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Sakurai's treatment of Feynman's Path Integral

  1. Oct 19, 2005 #1
    I just finished reading Sakurai's treatment of feynman's path integral, and I'm left feeling really stupid. So the integral gives the propagator, which represents a transition amplitude. I'm left wondering what we use that for. Perhaps I'll understand when I start working some problems, or perhaps after I read the derivation a few more times. But, just to cover my bases, can anybody recommend a different source of the path integral derivation (which, according to sakurai really isn't a derivation)?
  2. jcsd
  3. Oct 19, 2005 #2

    Physics Monkey

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    The propagator is good for a lot of things. It gives you a complete solution to the Schrodinger equation for arbitrary initial conditions so that if [tex] K(x,t;x',t') [/tex] is the propagator then

    [tex] \psi(x,t) = \int dx' \, K(x,t;x',0) \psi(x',0) [/tex]

    and [tex] \psi(x,t) [/tex] satisfies the Schrodinger equation. It can do a lot more too, it encodes all the information about the bound states and their energies.

    Sakurai's treatment is rather terse. A great source for path integrals in general is "Techniques and Applications of Path Integration" by Schulman. A good online source is http://arxiv.org/abs/quant-ph/0004090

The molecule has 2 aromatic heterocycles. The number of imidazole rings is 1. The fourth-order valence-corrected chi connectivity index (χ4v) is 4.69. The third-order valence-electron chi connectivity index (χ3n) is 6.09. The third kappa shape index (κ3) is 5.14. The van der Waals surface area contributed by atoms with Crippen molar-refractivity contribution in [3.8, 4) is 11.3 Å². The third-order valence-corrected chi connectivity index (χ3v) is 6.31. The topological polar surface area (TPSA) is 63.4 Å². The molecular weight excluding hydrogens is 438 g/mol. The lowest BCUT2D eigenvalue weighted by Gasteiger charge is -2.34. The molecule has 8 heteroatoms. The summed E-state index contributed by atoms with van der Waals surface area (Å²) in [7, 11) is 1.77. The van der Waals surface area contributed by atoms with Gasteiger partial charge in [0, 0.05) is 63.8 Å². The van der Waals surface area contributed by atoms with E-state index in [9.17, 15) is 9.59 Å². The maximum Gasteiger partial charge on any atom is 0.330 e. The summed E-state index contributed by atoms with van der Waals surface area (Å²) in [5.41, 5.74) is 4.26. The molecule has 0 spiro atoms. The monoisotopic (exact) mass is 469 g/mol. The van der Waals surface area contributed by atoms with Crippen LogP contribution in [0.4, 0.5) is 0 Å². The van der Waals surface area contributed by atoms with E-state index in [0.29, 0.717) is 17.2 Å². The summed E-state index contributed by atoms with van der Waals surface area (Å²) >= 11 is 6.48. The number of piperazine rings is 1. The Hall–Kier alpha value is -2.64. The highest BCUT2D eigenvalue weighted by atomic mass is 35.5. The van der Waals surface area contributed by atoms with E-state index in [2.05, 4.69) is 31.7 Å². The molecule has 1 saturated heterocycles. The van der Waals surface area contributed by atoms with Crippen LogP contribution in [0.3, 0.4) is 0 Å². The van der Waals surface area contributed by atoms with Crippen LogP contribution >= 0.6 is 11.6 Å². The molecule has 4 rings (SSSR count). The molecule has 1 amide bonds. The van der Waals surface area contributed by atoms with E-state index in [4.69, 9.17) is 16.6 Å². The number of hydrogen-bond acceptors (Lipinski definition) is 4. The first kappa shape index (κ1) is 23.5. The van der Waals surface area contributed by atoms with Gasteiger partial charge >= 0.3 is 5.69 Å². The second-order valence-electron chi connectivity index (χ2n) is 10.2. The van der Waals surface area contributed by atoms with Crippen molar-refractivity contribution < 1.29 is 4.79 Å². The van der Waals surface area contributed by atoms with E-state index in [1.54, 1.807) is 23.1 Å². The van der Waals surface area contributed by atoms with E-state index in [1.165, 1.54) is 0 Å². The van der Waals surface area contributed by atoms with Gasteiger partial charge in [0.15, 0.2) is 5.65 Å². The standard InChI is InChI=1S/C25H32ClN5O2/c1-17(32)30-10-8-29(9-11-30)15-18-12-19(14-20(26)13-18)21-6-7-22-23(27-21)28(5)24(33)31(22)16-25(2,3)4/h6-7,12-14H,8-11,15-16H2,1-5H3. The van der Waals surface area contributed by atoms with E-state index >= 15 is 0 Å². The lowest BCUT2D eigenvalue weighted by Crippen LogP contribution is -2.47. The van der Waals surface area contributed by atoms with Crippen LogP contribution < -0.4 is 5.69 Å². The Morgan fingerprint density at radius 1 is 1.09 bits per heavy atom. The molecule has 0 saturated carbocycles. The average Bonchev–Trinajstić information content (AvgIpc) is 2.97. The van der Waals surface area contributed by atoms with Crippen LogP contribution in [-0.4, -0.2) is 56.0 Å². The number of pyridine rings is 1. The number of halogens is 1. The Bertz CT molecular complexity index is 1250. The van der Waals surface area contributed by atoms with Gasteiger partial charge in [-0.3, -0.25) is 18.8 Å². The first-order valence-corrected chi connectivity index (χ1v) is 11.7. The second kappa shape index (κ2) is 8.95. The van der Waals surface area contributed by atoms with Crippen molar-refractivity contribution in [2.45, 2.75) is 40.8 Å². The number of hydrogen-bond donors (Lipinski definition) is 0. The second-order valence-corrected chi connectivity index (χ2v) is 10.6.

4. Oct 20, 2005 #3
    Go straight to the source, Feynman himself! He is justly well-known for providing good physical pictures behind the math. See the thread "I need some bibliography" for some of his writings ...

  5. Oct 25, 2005 #4
    I recommend the book by Ramond "Quantum field theory, a modern primer"
    Path integral methods is a powerful tool in Quantum field theory,
    particularly in Gauge field theory.
  6. Oct 26, 2005 #5


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    I also like Cohen-Tannoudji's axiomatical treatmeant of path-integrals. In the first volume of his QM book.

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